We’ve had a run of mostly positive national economic news lately has hiring has picked up, despite a lingering labor shortage. and consumer confidence and GDP growth are both bouncing back. In addition, Geek Wire reports metro Seattle has led the nation in tech job growth.
The Seattle region added more than 48,000 tech jobs from 2016 to 2020, an increase of more than 35% — growing at a faster rate than any other large U.S. tech market, according to a new analysis by the CBRE real estate firm.
The report confirms the meteoric growth of the region’s tech industry in the latter half of the past decade. The trend has been driven by the expansion of Silicon Valley engineering outposts in the Seattle area, the extraordinary growth of Amazon, the revival of Microsoft, and the emergence of heavily funded, homegrown startups, particularly in cloud computing and enterprise technology.
Although the report refers to the market as Seattle, CBRE confirmed that the stats encompass the greater Seattle-Bellevue-Tacoma metropolitan area.
But we shouldn’t forget that there are risks to the recovery beyond just the drag exerted by all of those unfilled jobs. Today’s news highlights two such risks: Inflation and the federal deficit.
The Bureau of Labor Statistics reports inflation over the last 12 months reached 5.4%.
The Consumer Price Index for All Urban Consumers (CPI-U) increased 0.9 percent
in June on a seasonally adjusted basis after rising 0.6 percent in May, the U.S.
Bureau of Labor Statistics reported today. This was the largest 1-month change
since June 2008 when the index rose 1.0 percent. Over the last 12 months, the
all items index increased 5.4 percent before seasonal adjustment; this was the
largest 12-month increase since a 5.4-percent increase for the period ending
Calculated Risk notes
PI and core CPI were well above expectations.
Inflation concerns have been increasing in recent months, though many key policymakers continue to insist that the rises are temporary. The Associated Press reports,
Tuesday’s report from the Labor Department showed that consumer prices in June rose 0.9% from May and 5.4% over the past year — the sharpest 12-month inflation spike since August 2008. Excluding volatile oil and gas prices, so-called core inflation rose 4.5% in the past year, the largest increase since November 1991.
The pickup in inflation, which has coincided with the economy’s rapid recovery from the pandemic recession, has heightened concerns that the Federal Reserve might feel compelled to begin withdrawing its low-interest rate policies earlier than expected.
If so, that would risk weakening the economy and potentially derailing the recovery. Fed officials have repeatedly said, though, that they regard the surge in inflation as a temporary response to supply shortages and other short-term disruptions as the economy quickly bounces back.
We hope so. Then there’s this.
So far, investors have largely accepted the Fed’s belief that higher inflation will be short-lived, with bond yields signaling that inflation concerns on Wall Street are fading. Bond investors now expect inflation to average 2.4% over the next five years, down from 2.7% in mid-May.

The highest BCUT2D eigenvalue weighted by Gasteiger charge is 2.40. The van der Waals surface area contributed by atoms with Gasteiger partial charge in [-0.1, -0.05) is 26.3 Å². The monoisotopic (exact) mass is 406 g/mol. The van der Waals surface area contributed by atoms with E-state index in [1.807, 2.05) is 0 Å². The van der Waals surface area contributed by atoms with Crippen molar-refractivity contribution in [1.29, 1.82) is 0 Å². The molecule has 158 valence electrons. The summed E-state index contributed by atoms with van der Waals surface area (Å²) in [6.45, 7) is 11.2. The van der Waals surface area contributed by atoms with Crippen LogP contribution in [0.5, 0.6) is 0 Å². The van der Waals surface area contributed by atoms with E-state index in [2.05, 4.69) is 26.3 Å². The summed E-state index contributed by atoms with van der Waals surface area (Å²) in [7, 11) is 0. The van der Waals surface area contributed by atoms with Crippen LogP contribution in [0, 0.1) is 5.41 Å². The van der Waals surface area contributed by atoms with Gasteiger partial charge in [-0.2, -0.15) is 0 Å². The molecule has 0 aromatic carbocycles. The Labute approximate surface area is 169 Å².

Americans’ longer-term views on inflation have also leveled off. A survey by the Federal Reserve Bank of New York, released Monday, found that consumers expect inflation to remain near 5% a year from now. But they expect inflation to be 3.5% three years from now, down slightly from last month. Consumers typically overestimate future inflation.
The public’s expectations of inflation are important, because they can be self-fulfilling. If consumers foresee higher prices, they are likely to demand higher pay, and businesses will try to charge more to offset their higher costs.
Reuters also cites experts who doubt that the increases are problematic.
“June’s CPI numbers looked scary, but once again, we see that it was mainly temporary price increases that pumped up the figures,” said Robert Frick, corporate economist with Navy Federal Credit Union in Vienna, Virginia. “Overall, this report is consistent with inflation cooling off later this year.”
“The fact that the recent run-up in inflation has been dominated by a few categories should give the Fed leadership continued confidence in their view that it is mostly a transitory increase, a view which the market apparently shares,” said Michael Feroli, chief U.S. economist at JPMorgan in New York.
Again, we hope so.
Those who worry about the federal deficit have another projection about which to worry.
The U.S. government’s deficit for the first nine months of this budget year hit $2.24 trillion, keeping the country on track for its second biggest shortfall in history.
In its monthly budget report, the Treasury Department said Tuesday that the deficit for the budget year that ends in September is running 9.1% below last year’s pace.
The deficit for the full 2020 fiscal year was a record $3.1 trillion. The Congressional Budget Office is projecting that this year’s deficit will total a slightly smaller $3 trillion. The deficits in both years were bloated by the multitrillion-dollar spending packages the government has passed to combat the economic downturns caused by the coronavirus pandemic.
Overall, we remain confident in a strong recovery. But it does make sense to pay attention to the risks.